MacKenzie said a feedback gathering process is ongoing, with regular surveys being sent out to pharmacies, emergency room doctors and the public to assess the impact of program. Three sets of assessments have been planned through 2023. 

“We are monitoring anecdotal feedback, all of the stats, the number of interventions that happened per week, types and everything else,” MacKenzie said. “Some of the things we’ve already seen: on days where there’s a holiday or civic Monday, people are really taking advantage of pharmacies on those days where no doctors’ offices would be open.”


Andrew Wong
Associate Owner, Shoppers Drug Mart #867

The most useful preparation in the lead up to prescribing authority for Ontario pharmacist Andrew Wong was being able to practice with the associated software about a week before the service officially launched.
On Jan. 1, 2023, Ontario pharmacists were authorized to assess and prescribe medications for 13 minor ailments, including conjunctivitis, cold sores and uncomplicated urinary tract infections. Prescribing for contraceptives was not included in the new scope of practice. 

Wong, Shoppers Drug Mart Associate Owner at the banner’s Keele & St. Clair location in Toronto, and his team accessed the integrated MedSask clinical practice guidelines for the 13 minor ailments prior to Jan. 1, making a significant difference in their ability to ensure a smooth rollout. Shoppers Drug Mart said it provided all Associate Owners access to digital forms inclusive of the medSask algorithms integrated into their pharmacy system, allowing for efficient documentation and auto fax functionality for continued communication to other practitioners. The company said these tools allow the pharmacists to mainly focus their time on each patient and provide the best recommendations based on their needs.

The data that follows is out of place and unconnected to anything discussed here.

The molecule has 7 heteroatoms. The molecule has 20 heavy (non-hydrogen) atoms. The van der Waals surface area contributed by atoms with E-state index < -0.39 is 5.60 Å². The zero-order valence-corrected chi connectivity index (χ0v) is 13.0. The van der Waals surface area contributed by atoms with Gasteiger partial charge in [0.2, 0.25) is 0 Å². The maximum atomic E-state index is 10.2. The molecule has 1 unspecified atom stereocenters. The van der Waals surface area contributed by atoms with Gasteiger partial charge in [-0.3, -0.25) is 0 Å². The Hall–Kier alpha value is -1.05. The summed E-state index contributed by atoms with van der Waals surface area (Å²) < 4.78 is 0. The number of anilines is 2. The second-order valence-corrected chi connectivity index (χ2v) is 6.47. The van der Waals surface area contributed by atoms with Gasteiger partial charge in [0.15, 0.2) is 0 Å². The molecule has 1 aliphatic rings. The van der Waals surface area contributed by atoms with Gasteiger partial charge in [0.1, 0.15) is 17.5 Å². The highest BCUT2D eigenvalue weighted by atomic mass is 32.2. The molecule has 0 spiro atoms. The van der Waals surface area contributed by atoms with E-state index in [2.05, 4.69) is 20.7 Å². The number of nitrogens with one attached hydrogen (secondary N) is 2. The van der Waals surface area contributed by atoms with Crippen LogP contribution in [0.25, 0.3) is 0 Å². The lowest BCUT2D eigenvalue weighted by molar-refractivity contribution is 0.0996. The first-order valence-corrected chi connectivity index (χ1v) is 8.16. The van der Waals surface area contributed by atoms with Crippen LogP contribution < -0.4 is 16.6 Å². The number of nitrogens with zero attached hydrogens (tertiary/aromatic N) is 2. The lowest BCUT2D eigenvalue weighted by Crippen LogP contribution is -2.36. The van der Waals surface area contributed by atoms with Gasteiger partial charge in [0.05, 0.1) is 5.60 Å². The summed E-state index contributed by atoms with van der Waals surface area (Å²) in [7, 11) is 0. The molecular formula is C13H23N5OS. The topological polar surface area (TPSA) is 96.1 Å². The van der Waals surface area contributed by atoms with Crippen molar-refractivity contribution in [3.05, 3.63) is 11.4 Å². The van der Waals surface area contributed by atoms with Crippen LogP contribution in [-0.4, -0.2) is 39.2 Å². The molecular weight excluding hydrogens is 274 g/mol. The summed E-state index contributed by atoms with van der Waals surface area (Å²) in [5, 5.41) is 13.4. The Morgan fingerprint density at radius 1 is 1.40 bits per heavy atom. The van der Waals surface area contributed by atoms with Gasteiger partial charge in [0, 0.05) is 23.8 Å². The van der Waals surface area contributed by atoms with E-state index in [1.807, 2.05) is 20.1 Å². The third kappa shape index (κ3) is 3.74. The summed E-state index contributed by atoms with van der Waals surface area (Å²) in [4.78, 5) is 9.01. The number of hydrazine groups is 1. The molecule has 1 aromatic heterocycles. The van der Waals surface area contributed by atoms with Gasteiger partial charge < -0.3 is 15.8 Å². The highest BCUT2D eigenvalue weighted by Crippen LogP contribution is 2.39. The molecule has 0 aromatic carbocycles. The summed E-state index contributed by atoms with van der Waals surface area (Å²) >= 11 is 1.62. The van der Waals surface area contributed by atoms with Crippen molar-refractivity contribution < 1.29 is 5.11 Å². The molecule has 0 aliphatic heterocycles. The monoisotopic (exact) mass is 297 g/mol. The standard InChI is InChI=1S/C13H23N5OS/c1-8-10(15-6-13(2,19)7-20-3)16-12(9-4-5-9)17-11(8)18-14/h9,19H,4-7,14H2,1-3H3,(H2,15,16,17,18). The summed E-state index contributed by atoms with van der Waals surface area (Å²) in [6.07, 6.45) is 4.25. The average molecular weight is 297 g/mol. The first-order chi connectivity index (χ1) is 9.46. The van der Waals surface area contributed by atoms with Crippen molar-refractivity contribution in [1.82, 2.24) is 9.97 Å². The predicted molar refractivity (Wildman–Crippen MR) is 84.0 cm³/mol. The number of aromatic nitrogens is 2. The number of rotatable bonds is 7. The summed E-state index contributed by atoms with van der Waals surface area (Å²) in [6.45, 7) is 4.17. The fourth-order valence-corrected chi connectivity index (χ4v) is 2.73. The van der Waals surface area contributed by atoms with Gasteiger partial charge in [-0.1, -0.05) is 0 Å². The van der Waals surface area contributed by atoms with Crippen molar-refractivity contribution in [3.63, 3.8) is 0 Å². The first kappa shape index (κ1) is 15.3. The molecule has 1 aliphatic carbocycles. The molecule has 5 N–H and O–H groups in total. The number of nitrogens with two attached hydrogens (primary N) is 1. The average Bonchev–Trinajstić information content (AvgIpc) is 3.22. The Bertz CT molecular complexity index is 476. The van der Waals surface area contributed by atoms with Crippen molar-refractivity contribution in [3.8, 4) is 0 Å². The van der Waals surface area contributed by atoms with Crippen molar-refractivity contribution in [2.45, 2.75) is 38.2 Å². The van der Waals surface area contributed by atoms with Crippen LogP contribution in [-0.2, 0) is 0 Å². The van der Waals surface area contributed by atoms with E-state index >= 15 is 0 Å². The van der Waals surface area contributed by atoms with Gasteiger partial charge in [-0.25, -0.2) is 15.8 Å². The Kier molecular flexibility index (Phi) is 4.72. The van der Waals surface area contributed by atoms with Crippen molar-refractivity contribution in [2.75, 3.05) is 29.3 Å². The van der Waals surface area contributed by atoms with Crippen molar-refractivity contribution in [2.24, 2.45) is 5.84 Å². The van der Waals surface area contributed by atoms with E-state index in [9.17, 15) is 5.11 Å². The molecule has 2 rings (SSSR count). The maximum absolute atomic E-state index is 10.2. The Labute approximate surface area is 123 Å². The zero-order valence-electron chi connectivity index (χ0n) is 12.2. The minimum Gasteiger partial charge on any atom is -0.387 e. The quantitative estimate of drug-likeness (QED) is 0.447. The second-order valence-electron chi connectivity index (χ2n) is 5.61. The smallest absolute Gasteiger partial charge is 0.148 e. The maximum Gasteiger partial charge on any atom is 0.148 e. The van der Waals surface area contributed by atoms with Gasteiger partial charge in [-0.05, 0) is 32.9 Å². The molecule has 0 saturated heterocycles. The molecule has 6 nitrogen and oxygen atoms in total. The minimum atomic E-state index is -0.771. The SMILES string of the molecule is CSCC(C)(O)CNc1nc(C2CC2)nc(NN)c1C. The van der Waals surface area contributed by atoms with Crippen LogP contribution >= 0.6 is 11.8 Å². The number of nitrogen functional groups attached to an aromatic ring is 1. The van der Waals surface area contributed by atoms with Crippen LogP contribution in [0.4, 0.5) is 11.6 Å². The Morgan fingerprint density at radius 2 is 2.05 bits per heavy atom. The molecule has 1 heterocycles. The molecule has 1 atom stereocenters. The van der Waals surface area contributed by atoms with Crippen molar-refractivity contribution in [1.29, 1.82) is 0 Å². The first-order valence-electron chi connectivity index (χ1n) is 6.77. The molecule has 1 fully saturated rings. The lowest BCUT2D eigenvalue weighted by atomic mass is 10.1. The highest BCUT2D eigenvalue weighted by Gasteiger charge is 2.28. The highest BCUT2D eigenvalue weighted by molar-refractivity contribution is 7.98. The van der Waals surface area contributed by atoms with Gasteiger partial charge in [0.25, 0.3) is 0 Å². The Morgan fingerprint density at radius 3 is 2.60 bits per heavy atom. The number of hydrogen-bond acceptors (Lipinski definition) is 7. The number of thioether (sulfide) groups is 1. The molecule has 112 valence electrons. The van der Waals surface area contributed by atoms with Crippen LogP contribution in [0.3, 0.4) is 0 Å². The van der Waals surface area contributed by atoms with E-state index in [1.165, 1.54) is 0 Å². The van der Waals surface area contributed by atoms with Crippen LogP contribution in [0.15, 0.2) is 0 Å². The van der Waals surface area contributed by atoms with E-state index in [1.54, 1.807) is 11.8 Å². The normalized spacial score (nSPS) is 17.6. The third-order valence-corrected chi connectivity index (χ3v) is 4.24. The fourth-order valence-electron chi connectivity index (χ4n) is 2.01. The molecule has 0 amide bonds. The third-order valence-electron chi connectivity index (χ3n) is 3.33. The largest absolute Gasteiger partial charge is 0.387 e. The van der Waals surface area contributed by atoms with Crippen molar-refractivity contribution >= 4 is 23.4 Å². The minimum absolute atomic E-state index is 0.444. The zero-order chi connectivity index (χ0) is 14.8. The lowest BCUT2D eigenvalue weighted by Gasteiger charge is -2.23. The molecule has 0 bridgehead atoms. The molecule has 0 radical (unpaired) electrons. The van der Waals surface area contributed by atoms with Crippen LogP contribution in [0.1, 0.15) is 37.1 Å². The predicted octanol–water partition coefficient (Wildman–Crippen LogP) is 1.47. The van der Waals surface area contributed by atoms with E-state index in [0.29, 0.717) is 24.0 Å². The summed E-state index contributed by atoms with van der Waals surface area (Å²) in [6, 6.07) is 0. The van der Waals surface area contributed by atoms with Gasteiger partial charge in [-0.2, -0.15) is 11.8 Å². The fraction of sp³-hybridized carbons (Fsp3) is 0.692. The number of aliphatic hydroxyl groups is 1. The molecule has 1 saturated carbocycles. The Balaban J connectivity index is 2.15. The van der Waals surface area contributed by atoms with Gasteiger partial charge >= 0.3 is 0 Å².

“We launched the prescribing tool and it asks the questions on the medSask algorithm for the ailment, and depending on how the patient responds to the answers, it would direct you to the next question, or direct the pharmacist to refer the patient,” Wong said. “It really helped steer the decision-making and made it pretty black and white. I would say it’s almost foolproof, as long as you ask the right questions and document properly.”